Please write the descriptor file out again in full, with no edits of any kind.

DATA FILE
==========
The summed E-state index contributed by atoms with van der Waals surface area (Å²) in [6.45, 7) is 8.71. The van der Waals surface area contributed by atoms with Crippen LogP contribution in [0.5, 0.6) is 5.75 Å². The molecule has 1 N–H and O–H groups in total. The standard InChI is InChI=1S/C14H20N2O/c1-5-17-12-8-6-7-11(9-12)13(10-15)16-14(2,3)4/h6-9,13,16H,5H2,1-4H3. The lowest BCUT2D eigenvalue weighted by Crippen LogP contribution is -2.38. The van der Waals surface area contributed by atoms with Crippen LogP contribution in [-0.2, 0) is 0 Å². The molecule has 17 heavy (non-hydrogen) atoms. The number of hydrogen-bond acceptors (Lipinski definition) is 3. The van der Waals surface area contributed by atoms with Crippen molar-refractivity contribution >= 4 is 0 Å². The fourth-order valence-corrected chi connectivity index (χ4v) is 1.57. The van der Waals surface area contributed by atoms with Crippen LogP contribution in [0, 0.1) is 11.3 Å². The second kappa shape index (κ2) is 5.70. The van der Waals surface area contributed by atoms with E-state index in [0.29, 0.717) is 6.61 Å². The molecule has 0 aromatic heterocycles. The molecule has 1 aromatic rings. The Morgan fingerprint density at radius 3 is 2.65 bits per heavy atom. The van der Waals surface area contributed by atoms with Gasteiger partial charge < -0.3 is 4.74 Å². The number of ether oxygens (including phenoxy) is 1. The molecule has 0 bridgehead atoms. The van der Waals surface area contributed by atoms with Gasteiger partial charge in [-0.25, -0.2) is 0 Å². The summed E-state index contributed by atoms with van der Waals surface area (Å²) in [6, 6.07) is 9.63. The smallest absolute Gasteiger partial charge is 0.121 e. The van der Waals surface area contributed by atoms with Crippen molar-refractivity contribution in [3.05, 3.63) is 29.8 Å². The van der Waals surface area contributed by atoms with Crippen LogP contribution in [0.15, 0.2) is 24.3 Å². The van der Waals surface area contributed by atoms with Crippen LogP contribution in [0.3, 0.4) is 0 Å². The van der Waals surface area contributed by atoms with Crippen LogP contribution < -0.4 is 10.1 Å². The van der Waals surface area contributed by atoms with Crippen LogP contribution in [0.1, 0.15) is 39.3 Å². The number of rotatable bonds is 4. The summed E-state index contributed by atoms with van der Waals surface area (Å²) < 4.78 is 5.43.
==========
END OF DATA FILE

The summed E-state index contributed by atoms with van der Waals surface area (Å²) in [6.45, 7) is 8.71. The van der Waals surface area contributed by atoms with Crippen LogP contribution in [0.5, 0.6) is 5.75 Å². The molecule has 1 N–H and O–H groups in total. The standard InChI is InChI=1S/C14H20N2O/c1-5-17-12-8-6-7-11(9-12)13(10-15)16-14(2,3)4/h6-9,13,16H,5H2,1-4H3. The lowest BCUT2D eigenvalue weighted by Crippen LogP contribution is -2.38. The van der Waals surface area contributed by atoms with Crippen LogP contribution in [-0.2, 0) is 0 Å². The molecule has 17 heavy (non-hydrogen) atoms. The number of hydrogen-bond acceptors (Lipinski definition) is 3. The van der Waals surface area contributed by atoms with Crippen molar-refractivity contribution >= 4 is 0 Å². The fourth-order valence-corrected chi connectivity index (χ4v) is 1.57. The van der Waals surface area contributed by atoms with Crippen LogP contribution in [0, 0.1) is 11.3 Å². The second kappa shape index (κ2) is 5.70. The van der Waals surface area contributed by atoms with E-state index in [0.29, 0.717) is 6.61 Å². The molecule has 0 aromatic heterocycles. The molecule has 1 aromatic rings. The Morgan fingerprint density at radius 3 is 2.65 bits per heavy atom. The van der Waals surface area contributed by atoms with Gasteiger partial charge < -0.3 is 4.74 Å². The number of ether oxygens (including phenoxy) is 1. The molecule has 0 bridgehead atoms. The van der Waals surface area contributed by atoms with Gasteiger partial charge in [-0.25, -0.2) is 0 Å². The summed E-state index contributed by atoms with van der Waals surface area (Å²) in [6, 6.07) is 9.63. The smallest absolute Gasteiger partial charge is 0.121 e. The van der Waals surface area contributed by atoms with Crippen molar-refractivity contribution in [3.05, 3.63) is 29.8 Å². The van der Waals surface area contributed by atoms with Crippen LogP contribution in [0.15, 0.2) is 24.3 Å². The van der Waals surface area contributed by atoms with Crippen LogP contribution in [0.3, 0.4) is 0 Å². The van der Waals surface area contributed by atoms with Crippen LogP contribution < -0.4 is 10.1 Å². The van der Waals surface area contributed by atoms with Crippen LogP contribution in [0.1, 0.15) is 39.3 Å². The number of rotatable bonds is 4. The summed E-state index contributed by atoms with van der Waals surface area (Å²) < 4.78 is 5.43.